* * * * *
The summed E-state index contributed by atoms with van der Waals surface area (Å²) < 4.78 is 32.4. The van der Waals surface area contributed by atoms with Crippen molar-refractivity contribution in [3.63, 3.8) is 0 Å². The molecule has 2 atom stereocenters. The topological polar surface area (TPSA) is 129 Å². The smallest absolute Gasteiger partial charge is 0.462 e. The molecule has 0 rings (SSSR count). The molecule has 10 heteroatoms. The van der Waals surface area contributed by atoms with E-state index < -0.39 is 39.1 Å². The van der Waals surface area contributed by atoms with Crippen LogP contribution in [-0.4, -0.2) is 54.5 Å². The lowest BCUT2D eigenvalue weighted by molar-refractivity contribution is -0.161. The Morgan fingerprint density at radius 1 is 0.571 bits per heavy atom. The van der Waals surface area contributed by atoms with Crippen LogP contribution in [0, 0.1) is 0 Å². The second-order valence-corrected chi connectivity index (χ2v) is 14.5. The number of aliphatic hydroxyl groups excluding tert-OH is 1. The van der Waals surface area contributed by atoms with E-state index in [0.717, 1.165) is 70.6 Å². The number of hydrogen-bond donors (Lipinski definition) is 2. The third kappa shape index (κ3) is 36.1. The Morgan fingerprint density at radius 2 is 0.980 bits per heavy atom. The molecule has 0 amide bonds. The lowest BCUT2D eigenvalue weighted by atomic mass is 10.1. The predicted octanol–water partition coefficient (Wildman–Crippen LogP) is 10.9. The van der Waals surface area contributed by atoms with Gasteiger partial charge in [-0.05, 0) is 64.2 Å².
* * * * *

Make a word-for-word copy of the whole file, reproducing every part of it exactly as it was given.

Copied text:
The summed E-state index contributed by atoms with van der Waals surface area (Å²) < 4.78 is 32.4. The van der Waals surface area contributed by atoms with Crippen molar-refractivity contribution in [3.63, 3.8) is 0 Å². The molecule has 2 atom stereocenters. The topological polar surface area (TPSA) is 129 Å². The smallest absolute Gasteiger partial charge is 0.462 e. The molecule has 0 rings (SSSR count). The molecule has 10 heteroatoms. The van der Waals surface area contributed by atoms with E-state index < -0.39 is 39.1 Å². The van der Waals surface area contributed by atoms with Crippen LogP contribution in [-0.4, -0.2) is 54.5 Å². The lowest BCUT2D eigenvalue weighted by molar-refractivity contribution is -0.161. The Morgan fingerprint density at radius 1 is 0.571 bits per heavy atom. The van der Waals surface area contributed by atoms with Crippen LogP contribution in [0, 0.1) is 0 Å². The second-order valence-corrected chi connectivity index (χ2v) is 14.5. The number of aliphatic hydroxyl groups excluding tert-OH is 1. The van der Waals surface area contributed by atoms with E-state index in [0.717, 1.165) is 70.6 Å². The number of hydrogen-bond donors (Lipinski definition) is 2. The third kappa shape index (κ3) is 36.1. The Morgan fingerprint density at radius 2 is 0.980 bits per heavy atom. The molecule has 0 amide bonds. The lowest BCUT2D eigenvalue weighted by atomic mass is 10.1. The predicted octanol–water partition coefficient (Wildman–Crippen LogP) is 10.9. The van der Waals surface area contributed by atoms with Gasteiger partial charge in [-0.05, 0) is 64.2 Å².